ReFo: Lions @ Cardinals, Week 15
The worst team in football. That was the Arizona Cardinals before this Sunday, and rightly so. They’d lost nine on the bounce and were playing in a style that suggested heads would roll come the end of the year.
However, more displays like the one that saw them manhandle the Detroit Lions, and this regime might get some time to right the wrongs of 2012.
In truth they didn’t need to be great to win this one. The Lions were intent on shooting themselves in the foot, with some particularly bad play at the quarterback spot. But that shouldn’t take away from a fine defensive display that showed us all this roster has something to offer.
Let’s take a look at the key performances.
Detroit – Three Performances of Note
There have been times in his career where Matthew Stafford (-6.2) has looked bad — out of his depth even — but has he ever played that badly? A quick look back at our grading of him in his rookie year says so, but at least then he had the ‘novice’ excuse.
Against Arizona there was no such excuse.
You can reason that he faced a great deal of pressure, but in reality it was on just 16-of-52 drop-backs he did so, and while he completed 28.6% of passes with defenders closing, he was only up at 55.6% when he wasn’t pressured. His interceptions highlighted how bad a day he had, with the pick-six to Rashad Johnson being a really lazy piece of decision-making as he gave no thought for the defensive back who was stationary in coverage. When you watch a guy as talented as this play this badly, words can’t do justice to the frustration.
Where’s the Pressure?
Once again the Lions’ defensive ends failed to put the quarterback in uncomfortable situations. You’d think going up against rookies Bobby Massie and Nate Potter would have them licking their lips. It didn’t. Of the four to play, only Willie Young registered any pressure (a solitary hit), as Cliff Avril hurt his negotiating position come the end of the year, and Kyle Vanden Bosch surely moves one step closer to losing his starting job.
Inside it was a different story, with Ndamukong Suh (+1.5) picking up a sack and three hits, even if he had some problems with some of the draw plays the Cardinals were running. A bright spot in an otherwise disappointing unit that missed Nick Fairley.
Calvin Johnson vs. Patrick Peterson
During the week we were told to expect a one-on-one encounter and that’s what we got. Arguably the game’s best receiver going up against one of the young defenders proclaiming themselves the next shutdown cornerback. In short, this was a contest won by Calvin Johnson (+2.4) who overcame some poor throws to catch 10-of-16 balls his way for 121 yards. Eight of these receptions (and 101 of the yards) came with Peterson covering him and as the game wore on the Cardinals tried some rather blunt tactics to slow him down — placing two defensive backs to play press coverage on Johnson. It’s something I would expect to see more of. Clearly flustered by Johnson being taken out of the game at times with a variety of coverages, it almost looked like Stafford had resigned himself to defeat without his get out of jail free card.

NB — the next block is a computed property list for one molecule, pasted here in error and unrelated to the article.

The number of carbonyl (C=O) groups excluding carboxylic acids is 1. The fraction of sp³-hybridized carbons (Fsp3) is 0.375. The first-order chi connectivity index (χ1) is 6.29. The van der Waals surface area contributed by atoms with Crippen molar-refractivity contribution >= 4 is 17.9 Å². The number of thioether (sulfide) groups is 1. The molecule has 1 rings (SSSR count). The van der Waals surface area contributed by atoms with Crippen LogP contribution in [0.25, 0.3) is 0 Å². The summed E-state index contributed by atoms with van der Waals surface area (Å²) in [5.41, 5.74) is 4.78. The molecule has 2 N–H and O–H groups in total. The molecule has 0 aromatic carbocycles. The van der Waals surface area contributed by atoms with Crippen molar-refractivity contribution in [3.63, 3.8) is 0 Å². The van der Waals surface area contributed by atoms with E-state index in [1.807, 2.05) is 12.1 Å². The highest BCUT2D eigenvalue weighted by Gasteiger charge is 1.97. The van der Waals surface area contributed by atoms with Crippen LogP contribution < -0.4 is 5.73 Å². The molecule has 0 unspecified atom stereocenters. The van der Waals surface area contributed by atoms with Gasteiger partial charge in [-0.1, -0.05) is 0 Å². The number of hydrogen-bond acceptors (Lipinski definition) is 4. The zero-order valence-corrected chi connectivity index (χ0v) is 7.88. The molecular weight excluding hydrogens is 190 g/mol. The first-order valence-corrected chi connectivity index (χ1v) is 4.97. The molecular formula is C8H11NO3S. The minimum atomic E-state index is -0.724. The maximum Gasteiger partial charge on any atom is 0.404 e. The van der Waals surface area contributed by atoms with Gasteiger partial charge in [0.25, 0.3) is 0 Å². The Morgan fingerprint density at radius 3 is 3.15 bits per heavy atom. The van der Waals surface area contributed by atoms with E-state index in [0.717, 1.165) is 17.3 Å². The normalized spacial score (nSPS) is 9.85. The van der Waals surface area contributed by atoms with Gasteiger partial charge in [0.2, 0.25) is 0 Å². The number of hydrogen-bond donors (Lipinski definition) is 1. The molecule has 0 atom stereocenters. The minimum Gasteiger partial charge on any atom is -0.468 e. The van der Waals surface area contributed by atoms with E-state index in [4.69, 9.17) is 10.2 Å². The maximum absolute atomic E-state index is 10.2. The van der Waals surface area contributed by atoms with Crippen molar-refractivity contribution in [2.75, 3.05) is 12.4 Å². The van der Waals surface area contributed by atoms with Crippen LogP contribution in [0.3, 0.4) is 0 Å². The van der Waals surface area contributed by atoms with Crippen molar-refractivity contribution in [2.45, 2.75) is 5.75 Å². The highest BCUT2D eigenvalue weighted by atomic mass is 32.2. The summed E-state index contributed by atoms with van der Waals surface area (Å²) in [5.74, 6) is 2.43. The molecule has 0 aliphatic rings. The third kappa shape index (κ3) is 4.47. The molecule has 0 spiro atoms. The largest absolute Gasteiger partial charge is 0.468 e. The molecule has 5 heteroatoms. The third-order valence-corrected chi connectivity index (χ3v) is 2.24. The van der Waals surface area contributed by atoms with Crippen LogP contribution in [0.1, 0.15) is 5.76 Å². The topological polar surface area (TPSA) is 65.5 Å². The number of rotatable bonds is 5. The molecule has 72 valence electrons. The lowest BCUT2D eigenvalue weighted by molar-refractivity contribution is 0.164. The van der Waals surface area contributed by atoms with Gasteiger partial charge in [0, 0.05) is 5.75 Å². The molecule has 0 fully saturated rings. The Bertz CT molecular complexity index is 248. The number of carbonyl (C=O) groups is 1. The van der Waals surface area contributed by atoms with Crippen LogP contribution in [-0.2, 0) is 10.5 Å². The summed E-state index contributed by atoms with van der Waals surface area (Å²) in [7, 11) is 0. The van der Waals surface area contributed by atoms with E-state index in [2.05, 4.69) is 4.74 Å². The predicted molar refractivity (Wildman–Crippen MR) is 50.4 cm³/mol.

Arizona – Three Performances of Note
Calais Clears a Path
I use to think that Calais Campbell (+5.8) was the kind of guy who would always excel rushing the passer, but be a bit hit-or-miss in the run game. Well, 2012 has more than proved me wrong. The way he got off the blocks of Lions offensive linemen was something to behold — Campbell finished with six defensive stops in the run game and a sack, two hurries, and a batted pass while rushing the quarterback. It’s the kind of performance we’ve seen from him all year, and there’s no denying the Cardinals’ defense gets a huge boost when he is on the field.
As Good as it Gets From Lindley
In recent weeks you kind of tune in to Arizona games expecting a horror show at the QB spot. Well, if that was what you were looking for this week then you would have been disappointed. Ryan Lindley was far from spectacular, and his passing of the ‘eye test’ for the first time was made all the more stark by how bad his opposite number was, but for the first time he gave you something to be encouraged about.
Yes, the interception was bad, but his completion to Michael Floyd on his first throw of the game was about as good a pass as he’s made in the NFL. He followed it up with some solid work, and as importantly kept his mistakes to a minimum. Facing a defense with that many playmakers, that will keep you competitive.
Toler’s Turn to Shine
What to make of the career of Greg Toler (+5.2)? At times he’s looked very good, but then injuries and a loss of faith in him have made him something of an afterthought. This year he’s been limited to just 257 snaps, but he made his 57 in this one count. Six times Matthew Stafford went after him with the end result being — no completions, three pass break-ups, and an interception that Toler returned for a touchdown. Granted, he spent a lot of his day matched up with Kris Durham, but you can only beat what’s in front of you. Toler did that and then some.
– We do like to make mention of the improvements Bobby Massie has made. This week he gave up just the one quarterback hit all game.
– Mike Thomas was on the field to run 12 pass routes, but wasn’t targeted on any of them. His role seems to be based around being the guy the Lions fake an end-around to.
– Ryan Lindley attempted only one pass over 20 yards in the air; the Cardinals’ first offensive play of the game.
It came down to two, and while I could have easily gone for Campbell, this was a career day for Greg Toler.
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